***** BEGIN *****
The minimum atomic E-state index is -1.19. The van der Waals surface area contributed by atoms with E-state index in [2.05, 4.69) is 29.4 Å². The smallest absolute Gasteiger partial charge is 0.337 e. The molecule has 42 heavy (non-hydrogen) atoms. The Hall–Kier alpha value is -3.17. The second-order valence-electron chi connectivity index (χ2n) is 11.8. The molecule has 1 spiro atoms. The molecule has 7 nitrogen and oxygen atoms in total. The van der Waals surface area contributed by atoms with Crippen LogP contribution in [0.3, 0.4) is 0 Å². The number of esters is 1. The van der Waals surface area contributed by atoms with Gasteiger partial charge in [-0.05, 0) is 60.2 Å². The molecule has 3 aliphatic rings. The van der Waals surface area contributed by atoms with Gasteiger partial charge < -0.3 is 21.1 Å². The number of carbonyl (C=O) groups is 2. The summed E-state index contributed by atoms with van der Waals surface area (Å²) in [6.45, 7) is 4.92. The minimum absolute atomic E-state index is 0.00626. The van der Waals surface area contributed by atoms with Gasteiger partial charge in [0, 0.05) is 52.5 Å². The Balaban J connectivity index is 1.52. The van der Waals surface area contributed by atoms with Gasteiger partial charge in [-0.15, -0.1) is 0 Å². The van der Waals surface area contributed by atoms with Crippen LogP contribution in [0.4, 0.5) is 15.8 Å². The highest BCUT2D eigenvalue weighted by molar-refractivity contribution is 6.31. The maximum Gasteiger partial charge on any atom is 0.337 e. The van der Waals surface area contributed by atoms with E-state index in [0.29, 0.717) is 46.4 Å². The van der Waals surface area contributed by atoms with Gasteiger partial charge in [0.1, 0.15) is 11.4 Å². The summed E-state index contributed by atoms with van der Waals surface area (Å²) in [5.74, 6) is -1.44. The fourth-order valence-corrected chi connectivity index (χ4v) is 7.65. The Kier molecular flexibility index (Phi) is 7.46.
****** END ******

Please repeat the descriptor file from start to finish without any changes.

The minimum atomic E-state index is -1.19. The van der Waals surface area contributed by atoms with E-state index in [2.05, 4.69) is 29.4 Å². The smallest absolute Gasteiger partial charge is 0.337 e. The molecule has 42 heavy (non-hydrogen) atoms. The Hall–Kier alpha value is -3.17. The second-order valence-electron chi connectivity index (χ2n) is 11.8. The molecule has 1 spiro atoms. The molecule has 7 nitrogen and oxygen atoms in total. The van der Waals surface area contributed by atoms with Crippen LogP contribution in [0.3, 0.4) is 0 Å². The number of esters is 1. The van der Waals surface area contributed by atoms with Gasteiger partial charge in [-0.05, 0) is 60.2 Å². The molecule has 3 aliphatic rings. The van der Waals surface area contributed by atoms with Gasteiger partial charge < -0.3 is 21.1 Å². The number of carbonyl (C=O) groups is 2. The summed E-state index contributed by atoms with van der Waals surface area (Å²) in [6.45, 7) is 4.92. The minimum absolute atomic E-state index is 0.00626. The van der Waals surface area contributed by atoms with Gasteiger partial charge in [0, 0.05) is 52.5 Å². The Balaban J connectivity index is 1.52. The van der Waals surface area contributed by atoms with Gasteiger partial charge in [-0.15, -0.1) is 0 Å². The van der Waals surface area contributed by atoms with Crippen LogP contribution in [0.4, 0.5) is 15.8 Å². The highest BCUT2D eigenvalue weighted by molar-refractivity contribution is 6.31. The maximum Gasteiger partial charge on any atom is 0.337 e. The van der Waals surface area contributed by atoms with E-state index in [0.29, 0.717) is 46.4 Å². The van der Waals surface area contributed by atoms with Gasteiger partial charge in [0.1, 0.15) is 11.4 Å². The summed E-state index contributed by atoms with van der Waals surface area (Å²) in [5.74, 6) is -1.44. The fourth-order valence-corrected chi connectivity index (χ4v) is 7.65. The Kier molecular flexibility index (Phi) is 7.46.